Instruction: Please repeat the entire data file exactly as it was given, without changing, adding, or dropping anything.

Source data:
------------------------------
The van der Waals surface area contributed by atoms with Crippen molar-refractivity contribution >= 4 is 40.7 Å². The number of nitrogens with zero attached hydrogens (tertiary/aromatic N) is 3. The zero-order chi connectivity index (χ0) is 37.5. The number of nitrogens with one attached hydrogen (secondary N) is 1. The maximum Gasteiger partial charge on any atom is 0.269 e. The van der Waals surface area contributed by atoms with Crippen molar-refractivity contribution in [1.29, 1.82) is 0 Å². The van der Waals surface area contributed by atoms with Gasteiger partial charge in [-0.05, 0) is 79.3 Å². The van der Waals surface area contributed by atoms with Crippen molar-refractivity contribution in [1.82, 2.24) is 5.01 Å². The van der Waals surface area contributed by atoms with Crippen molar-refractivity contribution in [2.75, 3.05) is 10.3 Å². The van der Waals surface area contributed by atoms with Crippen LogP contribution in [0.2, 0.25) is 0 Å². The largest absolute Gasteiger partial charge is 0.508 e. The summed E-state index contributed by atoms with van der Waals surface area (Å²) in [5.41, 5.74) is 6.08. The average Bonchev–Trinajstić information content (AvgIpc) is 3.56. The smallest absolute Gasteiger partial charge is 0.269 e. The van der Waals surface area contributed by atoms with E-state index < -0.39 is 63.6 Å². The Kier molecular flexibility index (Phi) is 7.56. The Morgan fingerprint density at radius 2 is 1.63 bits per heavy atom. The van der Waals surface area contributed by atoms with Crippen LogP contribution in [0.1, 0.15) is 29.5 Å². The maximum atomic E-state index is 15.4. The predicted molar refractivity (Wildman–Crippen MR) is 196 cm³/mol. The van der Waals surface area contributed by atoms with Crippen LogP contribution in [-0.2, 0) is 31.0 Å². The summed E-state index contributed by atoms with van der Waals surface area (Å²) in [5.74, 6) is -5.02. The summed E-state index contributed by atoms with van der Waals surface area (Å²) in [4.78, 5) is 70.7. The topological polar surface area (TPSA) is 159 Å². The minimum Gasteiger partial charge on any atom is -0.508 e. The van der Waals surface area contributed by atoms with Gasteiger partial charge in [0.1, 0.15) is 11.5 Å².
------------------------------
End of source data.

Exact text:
The van der Waals surface area contributed by atoms with Crippen molar-refractivity contribution >= 4 is 40.7 Å². The number of nitrogens with zero attached hydrogens (tertiary/aromatic N) is 3. The zero-order chi connectivity index (χ0) is 37.5. The number of nitrogens with one attached hydrogen (secondary N) is 1. The maximum Gasteiger partial charge on any atom is 0.269 e. The van der Waals surface area contributed by atoms with Crippen molar-refractivity contribution in [1.29, 1.82) is 0 Å². The van der Waals surface area contributed by atoms with Gasteiger partial charge in [-0.05, 0) is 79.3 Å². The van der Waals surface area contributed by atoms with Crippen molar-refractivity contribution in [1.82, 2.24) is 5.01 Å². The van der Waals surface area contributed by atoms with Crippen molar-refractivity contribution in [2.75, 3.05) is 10.3 Å². The van der Waals surface area contributed by atoms with Crippen LogP contribution in [0.2, 0.25) is 0 Å². The largest absolute Gasteiger partial charge is 0.508 e. The summed E-state index contributed by atoms with van der Waals surface area (Å²) in [5.41, 5.74) is 6.08. The average Bonchev–Trinajstić information content (AvgIpc) is 3.56. The smallest absolute Gasteiger partial charge is 0.269 e. The van der Waals surface area contributed by atoms with E-state index < -0.39 is 63.6 Å². The Kier molecular flexibility index (Phi) is 7.56. The Morgan fingerprint density at radius 2 is 1.63 bits per heavy atom. The van der Waals surface area contributed by atoms with Crippen LogP contribution in [0.1, 0.15) is 29.5 Å². The maximum atomic E-state index is 15.4. The predicted molar refractivity (Wildman–Crippen MR) is 196 cm³/mol. The van der Waals surface area contributed by atoms with Crippen LogP contribution in [-0.2, 0) is 31.0 Å². The summed E-state index contributed by atoms with van der Waals surface area (Å²) in [5.74, 6) is -5.02. The summed E-state index contributed by atoms with van der Waals surface area (Å²) in [4.78, 5) is 70.7. The topological polar surface area (TPSA) is 159 Å². The minimum Gasteiger partial charge on any atom is -0.508 e. The van der Waals surface area contributed by atoms with Gasteiger partial charge in [0.1, 0.15) is 11.5 Å².